Written by Judy Burrows
Have you ever thought that our goal of being the healthiest, safest, and most prosperous county in Wisconsin is unachievable?
Have you really thought about what life could be like if EVERYONE here was healthy, safe, and prosperous?
Well, recently I’ve been thinking about what that really means . . . In my opinion, for everyone to achieve this goal, EVERYONE will need to have a fair opportunity to achieve health, safety, and prosperity — regardless of such factors as one’s race.
Why single out race?
Because race matters.
Research shows us that compared to people of other races, Caucasians are more likely to:
- Graduate from high school and college
- Earn a higher income
- Have better access to health care
- Live in better homes
Less poverty, better health, and better living conditions for Whites means that they are more likely to be safe, healthy, and prosperous compared to people of other races.
THAT’S why we need to begin to talk about race — and other forms of disparity — as government leaders work to determine how Marathon County can be the healthiest, safest, and most prosperous place to live in Wisconsin — for ALL its citizens.
A group of leaders from Marathon County Government will participate in a “Learning Community” to discuss how to achieve racial equity in our communities, meeting on occasion to collaborate and share ideas and successes.
This Learning Community will focus on:
- Understanding the role of government in relation to racial equity
- Using tools and case studies to examine how we talk about race
- Learning how to use results-based accountability to create a Racial Equity Action Plan
- Organizing strategies for implementation for the Leadership and Interdepartmental teams
The Government Alliance on Race and Equity (GARE) is hosting this Learning Community in Wisconsin, and several other communities will also participate. GARE has several helpful resources available for download (such as the two shown below), if interested.
Government and public policy play an enormous role in creating or dissolving biases, injustices, and inequalities.
When a community discovers together what it does well and then openly celebrates — and acknowledges assets, successes, and its collective capabilities — it creates upwards energy that fuels a spirit of:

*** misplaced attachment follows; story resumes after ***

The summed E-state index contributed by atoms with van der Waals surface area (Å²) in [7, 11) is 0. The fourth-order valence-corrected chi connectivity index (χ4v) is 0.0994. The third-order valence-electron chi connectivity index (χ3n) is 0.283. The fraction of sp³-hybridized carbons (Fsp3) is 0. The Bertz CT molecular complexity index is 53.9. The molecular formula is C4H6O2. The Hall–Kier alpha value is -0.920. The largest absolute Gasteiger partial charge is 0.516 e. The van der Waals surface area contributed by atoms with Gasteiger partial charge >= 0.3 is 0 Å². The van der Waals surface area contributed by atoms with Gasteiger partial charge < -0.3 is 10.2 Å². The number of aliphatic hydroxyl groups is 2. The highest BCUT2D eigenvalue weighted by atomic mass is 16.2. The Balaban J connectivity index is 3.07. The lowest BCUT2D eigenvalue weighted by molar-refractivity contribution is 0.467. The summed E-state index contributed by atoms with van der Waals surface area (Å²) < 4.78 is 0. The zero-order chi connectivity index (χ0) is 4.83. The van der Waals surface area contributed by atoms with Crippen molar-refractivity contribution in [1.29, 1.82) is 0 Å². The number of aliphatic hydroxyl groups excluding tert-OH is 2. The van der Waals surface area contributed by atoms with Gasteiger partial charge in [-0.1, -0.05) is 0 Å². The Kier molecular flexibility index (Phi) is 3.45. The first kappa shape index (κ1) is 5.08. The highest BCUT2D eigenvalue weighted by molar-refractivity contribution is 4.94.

We can do this!
There is not a predetermined agenda for what Marathon County’s action plan will be at the end of the experience. The intention is to learn together and explore the possibilities of how we can change. Real change begins with the simple step of honest, reflective, and challenging conversations about racism, injustice, and disparities.
Talking about race is complex and multi-layered. History is steeped in generations of racism, and despite some progress, it still exists.
There is not a comfortable space when challenging racism and oppression; but it can be safe. Our intention is to participate, be uncomfortable, and do it in a safe space. It’s important that we learn how to speak honestly and respectfully about our community’s shared racial history.
In January, Marathon County received a report from the Wisconsin Institute for Public Policy and Service (WIPPS) on an Inclusivity Study conducted with Marathon County employees. That report found that inclusivity has gotten progressively better in County Government but that there is still room for improvement. The report has a number of recommendations, but one that stands out as a good place to start is:
- Creating safe routes for conversation about potential issues of diversity and discrimination.
We’ve all gotten so wrapped up in being careful not to offend others that we’re simply not talking about issues and perceptions that matter. But avoidance is a strategy that will get us nowhere.
With a little skill building and some encouragement, we can change that and get comfortable talking and listening with minority-group employees and residents. Once we build that skill, all of our conversations will get better!
In addition, once Marathon County Government leaders become more involved in GARE’s Learning Community, opportunities for others to participate in meaningful conversations about race will arise.
The Editorial Board of Wisconsin Central Time NEWS will continue to keep you informed on this joint GARE endeavor so that the public can assist Marathon County leadership in building a healthier, safer, and more prosperous community for all.
Program Director | Marathon County Health Department
Judy Burrows is a Program Director with the Marathon County Health Department. She is passionate about making meaningful community change that has a positive impact on the people and the places we live. She manages a team of eight talented staff who work across the County on strategies to implement the Marathon County Community Health Improvement Plan. She has over 25 years of experience in Public Health. Outside of work, she likes to travel, spend her free time with her family, and enjoy outdoor activities. Email Judy Burrows.
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